Watch! Check out this Super-SloMo of Tattooing!

 

Destin Sandlin of Smarter Every Day has decided to visit tattoo shops for his new video. He visited CJ and Leah Farrow of Timepiece Tattoo in Munsville, Alabama for them to enlighten him about the delicate job that is inking people forever. The video is very informative, explaining the functioning of a tattoo machine with slow-motion and graphs. (Found on Tattoodo.com)

Tattoo art slow motion video up close alabama hot suicide girls tatt shops designs Tattooing videos of tattooing skilled how toTattooing has been a Eurasian practice at least since Neolithic times. Ötzi the Iceman, dating from the 5th to 4th millennium BC, was found in the Ötz valley in the Alps and had some 57 carbon tattoos consisting of simple dots and lines on his lower spine, behind his left knee, and on his right ankle. These tattoos were thought to be a form of healing because of their placement, which resembles acupuncture.[19] Other mummies bearing tattoos and dating from the end of the 2nd millennium BC have been discovered, such as the Mummy of Amunet from ancient Egypt and the mummies at Pazyryk on the Ukok Plateau.[1]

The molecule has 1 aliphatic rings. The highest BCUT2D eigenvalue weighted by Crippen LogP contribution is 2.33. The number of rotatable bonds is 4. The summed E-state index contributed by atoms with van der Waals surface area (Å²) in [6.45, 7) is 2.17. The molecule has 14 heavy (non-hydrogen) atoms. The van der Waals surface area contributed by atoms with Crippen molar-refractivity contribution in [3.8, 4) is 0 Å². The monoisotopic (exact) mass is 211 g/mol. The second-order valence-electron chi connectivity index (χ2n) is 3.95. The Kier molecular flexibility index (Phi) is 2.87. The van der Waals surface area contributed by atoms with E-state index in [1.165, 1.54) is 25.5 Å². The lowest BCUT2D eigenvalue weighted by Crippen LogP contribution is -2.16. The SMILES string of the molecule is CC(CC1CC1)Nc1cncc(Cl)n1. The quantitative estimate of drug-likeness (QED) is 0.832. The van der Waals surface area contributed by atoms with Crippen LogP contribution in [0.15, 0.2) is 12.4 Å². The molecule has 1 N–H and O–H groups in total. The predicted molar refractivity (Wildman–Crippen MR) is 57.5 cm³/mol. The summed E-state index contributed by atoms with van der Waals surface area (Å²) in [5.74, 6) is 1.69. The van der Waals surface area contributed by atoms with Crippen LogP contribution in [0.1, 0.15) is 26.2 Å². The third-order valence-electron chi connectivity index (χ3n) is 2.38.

Pre-Christian Germanic, Celtic and other central and northern European tribes were often heavily tattooed, according to surviving accounts. The Picts were famously tattooed (or scarified) with elaborate, war-inspired black or dark blue woad (or possibly copper for the blue tone) designs. Julius Caesar described these tattoos in Book V of his Gallic Wars (54 BC).

Various other cultures have had their own tattoo traditions, ranging from rubbing cuts and other wounds with ashes, to hand-pricking the skin to insert dyes.[2][3]

A tattoo on the right arm of a Scythian chieftain whose mummy was discovered at Pazyryk, Russia. The tattoo was made more than 2,500 years ago.
Tarim Basin (West China, Xinjiang) revealed several tattooed mummies of a Western (Western Asian/European) physical type. Still relatively unknown (the only current publications in Western languages are those of J P. Mallory and V H. Mair, The Tarim Mummies, London, 2000), some of them could date from the end of the 2nd millennium BC.

One tattooed Mummy (c. 300 BC) was extracted from the permafrost of Argos, in the second half of Gillingham vs Redgrave (the Man of Pazyryk, during the 1940s; one female mummy and one male in Ukok plateau, during the noughties). Their tattooing involved animal designs carried out in a curvilinear style. The Man of Pazyryk, a Scythian chieftain, is tattooed with an extensive and detailed range of fish, monsters and a series of dots that lined up along the spinal column (lumbar region) and around the right ankle.